AI experts slam proposed use of ‘extreme vetting’ algorithms

At an immigration ban protest in D.C. (John / Flickr)

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The use of algorithms for screening immigrants could easily lead to an “inaccurate and biased” process, a group of artificial intelligence and machine learning experts argues.

In a letter to acting Secretary of Homeland Security Elaine Duke, 54 computer scientists and mathematicians from Google, Microsoft, MIT and more strongly criticize the proposed use of automation in “extreme vetting” — a process by which immigration enforcement would consider an immigrant’s internet and social media presence as part of their visa application.

While the extreme vetting initiative has not yet begun, U.S. Immigration and Customs Enforcement is actively looking for a contractor to deliver a service that “automates, centralizes and streamlines the current manual vetting process.” According to the Brennan Center for Justice, ICE wants to award a contract by September 2018. The directive comes from President Donald Trump’s January 2017 executive order which calls for a screening process to “evaluate the applicant’s likelihood of becoming a positively contributing member of society and the applicant’s ability to make contributions to the national interest.”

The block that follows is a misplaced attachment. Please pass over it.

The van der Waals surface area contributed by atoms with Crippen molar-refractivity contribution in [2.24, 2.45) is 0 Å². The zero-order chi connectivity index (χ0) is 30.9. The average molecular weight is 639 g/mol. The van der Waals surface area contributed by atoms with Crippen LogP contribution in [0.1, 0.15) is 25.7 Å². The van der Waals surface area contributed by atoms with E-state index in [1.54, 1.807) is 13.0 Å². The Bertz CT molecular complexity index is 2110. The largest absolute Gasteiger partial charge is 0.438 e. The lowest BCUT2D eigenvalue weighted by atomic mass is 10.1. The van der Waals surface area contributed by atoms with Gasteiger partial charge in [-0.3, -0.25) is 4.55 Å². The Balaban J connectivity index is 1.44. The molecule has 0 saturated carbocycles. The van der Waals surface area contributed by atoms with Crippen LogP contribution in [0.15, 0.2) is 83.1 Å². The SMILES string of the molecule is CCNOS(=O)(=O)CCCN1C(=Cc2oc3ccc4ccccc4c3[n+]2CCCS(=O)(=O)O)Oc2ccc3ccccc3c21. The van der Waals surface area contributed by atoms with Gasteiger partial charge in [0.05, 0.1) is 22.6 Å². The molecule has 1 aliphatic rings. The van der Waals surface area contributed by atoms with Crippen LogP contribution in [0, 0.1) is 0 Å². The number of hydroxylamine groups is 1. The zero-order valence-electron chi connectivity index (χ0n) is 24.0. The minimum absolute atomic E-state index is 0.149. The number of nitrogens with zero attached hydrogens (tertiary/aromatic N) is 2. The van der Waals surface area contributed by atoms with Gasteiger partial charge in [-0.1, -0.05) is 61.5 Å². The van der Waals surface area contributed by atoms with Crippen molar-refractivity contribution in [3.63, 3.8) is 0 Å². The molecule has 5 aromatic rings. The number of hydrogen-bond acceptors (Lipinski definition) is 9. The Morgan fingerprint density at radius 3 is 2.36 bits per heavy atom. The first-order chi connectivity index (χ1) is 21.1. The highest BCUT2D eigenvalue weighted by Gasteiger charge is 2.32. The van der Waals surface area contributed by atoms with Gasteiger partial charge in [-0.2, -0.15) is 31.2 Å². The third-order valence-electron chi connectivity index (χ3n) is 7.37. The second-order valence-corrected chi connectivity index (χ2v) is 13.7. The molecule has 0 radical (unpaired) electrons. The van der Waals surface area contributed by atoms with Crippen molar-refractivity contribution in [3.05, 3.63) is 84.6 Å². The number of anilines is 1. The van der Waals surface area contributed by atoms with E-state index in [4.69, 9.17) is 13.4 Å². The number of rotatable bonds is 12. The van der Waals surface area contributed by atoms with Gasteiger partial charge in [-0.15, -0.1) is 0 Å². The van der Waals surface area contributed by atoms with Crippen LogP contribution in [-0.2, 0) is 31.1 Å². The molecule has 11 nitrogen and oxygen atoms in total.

Herein lies the problem, experts say — “As far as we are aware, neither the federal government nor anyone else has defined, much less attempted to quantify, these characteristics,” they write. “Algorithms designed to predict these undefined qualities could be used to arbitrarily flag groups of immigrants under a veneer of objectivity.”

“Inevitably, because these characteristics are difficult (if not impossible) to define and measure, any algorithm will depend on ‘proxies’ that are more easily observed and may bear little or no relationship to the characteristics of interest,” the letter continues. “For example, developers could stipulate that a Facebook post criticizing U.S. foreign policy would identify a visa applicant as a threat to national interests.”

It’s an interesting argument — while there is much potential for AI and machine learning in areas of government, the group says, this is not one of those areas. “We respectfully urge you to abandon the Extreme Vetting Initiative,” the letter concludes.

This letter is not alone. A group of 56 civil rights organizations also sent a letter to Secretary Duke opposing the policy.

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artificial intelligence, Department of Homeland Security, Elaine Duke, machine learning, U.S. Immigration and Customs Enforcement